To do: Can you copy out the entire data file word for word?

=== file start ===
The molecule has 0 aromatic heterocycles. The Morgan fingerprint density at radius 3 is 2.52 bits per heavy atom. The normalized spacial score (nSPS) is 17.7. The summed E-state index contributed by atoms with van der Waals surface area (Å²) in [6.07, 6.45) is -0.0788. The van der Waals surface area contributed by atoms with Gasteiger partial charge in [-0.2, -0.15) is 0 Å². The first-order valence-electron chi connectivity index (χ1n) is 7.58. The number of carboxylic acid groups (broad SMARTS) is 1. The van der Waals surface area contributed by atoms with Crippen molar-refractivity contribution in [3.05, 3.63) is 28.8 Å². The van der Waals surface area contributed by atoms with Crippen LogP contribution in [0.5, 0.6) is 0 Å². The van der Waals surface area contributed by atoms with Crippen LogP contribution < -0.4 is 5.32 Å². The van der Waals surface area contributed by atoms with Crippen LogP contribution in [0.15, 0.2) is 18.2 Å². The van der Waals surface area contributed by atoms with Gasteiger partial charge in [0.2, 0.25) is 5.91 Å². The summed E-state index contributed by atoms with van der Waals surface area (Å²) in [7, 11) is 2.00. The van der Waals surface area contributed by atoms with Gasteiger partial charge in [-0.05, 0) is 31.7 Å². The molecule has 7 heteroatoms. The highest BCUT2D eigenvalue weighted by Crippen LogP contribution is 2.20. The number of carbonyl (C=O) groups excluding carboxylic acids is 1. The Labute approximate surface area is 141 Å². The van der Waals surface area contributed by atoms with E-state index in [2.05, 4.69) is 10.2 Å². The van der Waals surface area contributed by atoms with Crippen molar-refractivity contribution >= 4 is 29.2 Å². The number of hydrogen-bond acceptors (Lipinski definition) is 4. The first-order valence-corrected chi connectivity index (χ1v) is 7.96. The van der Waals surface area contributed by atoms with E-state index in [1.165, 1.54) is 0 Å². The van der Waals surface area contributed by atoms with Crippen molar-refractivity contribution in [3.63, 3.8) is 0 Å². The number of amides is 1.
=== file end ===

The molecule has 0 aromatic heterocycles. The Morgan fingerprint density at radius 3 is 2.52 bits per heavy atom. The normalized spacial score (nSPS) is 17.7. The summed E-state index contributed by atoms with van der Waals surface area (Å²) in [6.07, 6.45) is -0.0788. The van der Waals surface area contributed by atoms with Gasteiger partial charge in [-0.2, -0.15) is 0 Å². The first-order valence-electron chi connectivity index (χ1n) is 7.58. The number of carboxylic acid groups (broad SMARTS) is 1. The van der Waals surface area contributed by atoms with Crippen molar-refractivity contribution in [3.05, 3.63) is 28.8 Å². The van der Waals surface area contributed by atoms with Crippen LogP contribution in [0.5, 0.6) is 0 Å². The van der Waals surface area contributed by atoms with Crippen LogP contribution < -0.4 is 5.32 Å². The van der Waals surface area contributed by atoms with Crippen LogP contribution in [0.15, 0.2) is 18.2 Å². The van der Waals surface area contributed by atoms with Gasteiger partial charge in [0.2, 0.25) is 5.91 Å². The summed E-state index contributed by atoms with van der Waals surface area (Å²) in [7, 11) is 2.00. The van der Waals surface area contributed by atoms with Gasteiger partial charge in [-0.05, 0) is 31.7 Å². The molecule has 7 heteroatoms. The highest BCUT2D eigenvalue weighted by Crippen LogP contribution is 2.20. The number of carbonyl (C=O) groups excluding carboxylic acids is 1. The Labute approximate surface area is 141 Å². The van der Waals surface area contributed by atoms with E-state index in [2.05, 4.69) is 10.2 Å². The van der Waals surface area contributed by atoms with Crippen molar-refractivity contribution >= 4 is 29.2 Å². The number of hydrogen-bond acceptors (Lipinski definition) is 4. The first-order valence-corrected chi connectivity index (χ1v) is 7.96. The van der Waals surface area contributed by atoms with E-state index in [1.165, 1.54) is 0 Å². The van der Waals surface area contributed by atoms with Crippen molar-refractivity contribution in [3.63, 3.8) is 0 Å². The number of amides is 1.